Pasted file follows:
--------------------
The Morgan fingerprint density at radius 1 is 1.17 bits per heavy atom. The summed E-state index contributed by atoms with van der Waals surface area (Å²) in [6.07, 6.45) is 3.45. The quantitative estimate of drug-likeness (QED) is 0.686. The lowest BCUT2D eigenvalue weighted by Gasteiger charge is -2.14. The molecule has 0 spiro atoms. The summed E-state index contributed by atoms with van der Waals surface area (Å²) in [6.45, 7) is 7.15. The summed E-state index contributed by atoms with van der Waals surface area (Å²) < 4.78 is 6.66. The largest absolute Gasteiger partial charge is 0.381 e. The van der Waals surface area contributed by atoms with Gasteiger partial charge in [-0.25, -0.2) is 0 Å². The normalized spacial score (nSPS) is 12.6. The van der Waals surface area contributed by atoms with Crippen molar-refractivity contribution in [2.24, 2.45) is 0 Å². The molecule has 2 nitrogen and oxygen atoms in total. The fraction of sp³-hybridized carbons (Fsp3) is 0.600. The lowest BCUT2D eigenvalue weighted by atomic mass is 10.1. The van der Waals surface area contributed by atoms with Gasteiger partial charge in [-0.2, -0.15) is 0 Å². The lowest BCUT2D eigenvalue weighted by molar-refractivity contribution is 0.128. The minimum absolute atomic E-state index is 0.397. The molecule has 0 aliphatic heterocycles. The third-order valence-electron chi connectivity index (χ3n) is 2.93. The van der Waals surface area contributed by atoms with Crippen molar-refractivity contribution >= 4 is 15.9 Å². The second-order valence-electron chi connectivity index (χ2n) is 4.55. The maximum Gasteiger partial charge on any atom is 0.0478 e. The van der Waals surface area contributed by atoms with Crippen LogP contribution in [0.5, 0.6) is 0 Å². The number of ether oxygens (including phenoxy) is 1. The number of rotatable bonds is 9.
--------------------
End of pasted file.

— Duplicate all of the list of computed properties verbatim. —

The Morgan fingerprint density at radius 1 is 1.17 bits per heavy atom. The summed E-state index contributed by atoms with van der Waals surface area (Å²) in [6.07, 6.45) is 3.45. The quantitative estimate of drug-likeness (QED) is 0.686. The lowest BCUT2D eigenvalue weighted by Gasteiger charge is -2.14. The molecule has 0 spiro atoms. The summed E-state index contributed by atoms with van der Waals surface area (Å²) in [6.45, 7) is 7.15. The summed E-state index contributed by atoms with van der Waals surface area (Å²) < 4.78 is 6.66. The largest absolute Gasteiger partial charge is 0.381 e. The van der Waals surface area contributed by atoms with Gasteiger partial charge in [-0.25, -0.2) is 0 Å². The normalized spacial score (nSPS) is 12.6. The van der Waals surface area contributed by atoms with Crippen molar-refractivity contribution in [2.24, 2.45) is 0 Å². The molecule has 2 nitrogen and oxygen atoms in total. The fraction of sp³-hybridized carbons (Fsp3) is 0.600. The lowest BCUT2D eigenvalue weighted by atomic mass is 10.1. The van der Waals surface area contributed by atoms with Gasteiger partial charge in [-0.2, -0.15) is 0 Å². The lowest BCUT2D eigenvalue weighted by molar-refractivity contribution is 0.128. The minimum absolute atomic E-state index is 0.397. The molecule has 0 aliphatic heterocycles. The third-order valence-electron chi connectivity index (χ3n) is 2.93. The van der Waals surface area contributed by atoms with Crippen molar-refractivity contribution >= 4 is 15.9 Å². The second-order valence-electron chi connectivity index (χ2n) is 4.55. The maximum Gasteiger partial charge on any atom is 0.0478 e. The van der Waals surface area contributed by atoms with Crippen LogP contribution in [0.5, 0.6) is 0 Å². The number of ether oxygens (including phenoxy) is 1. The number of rotatable bonds is 9.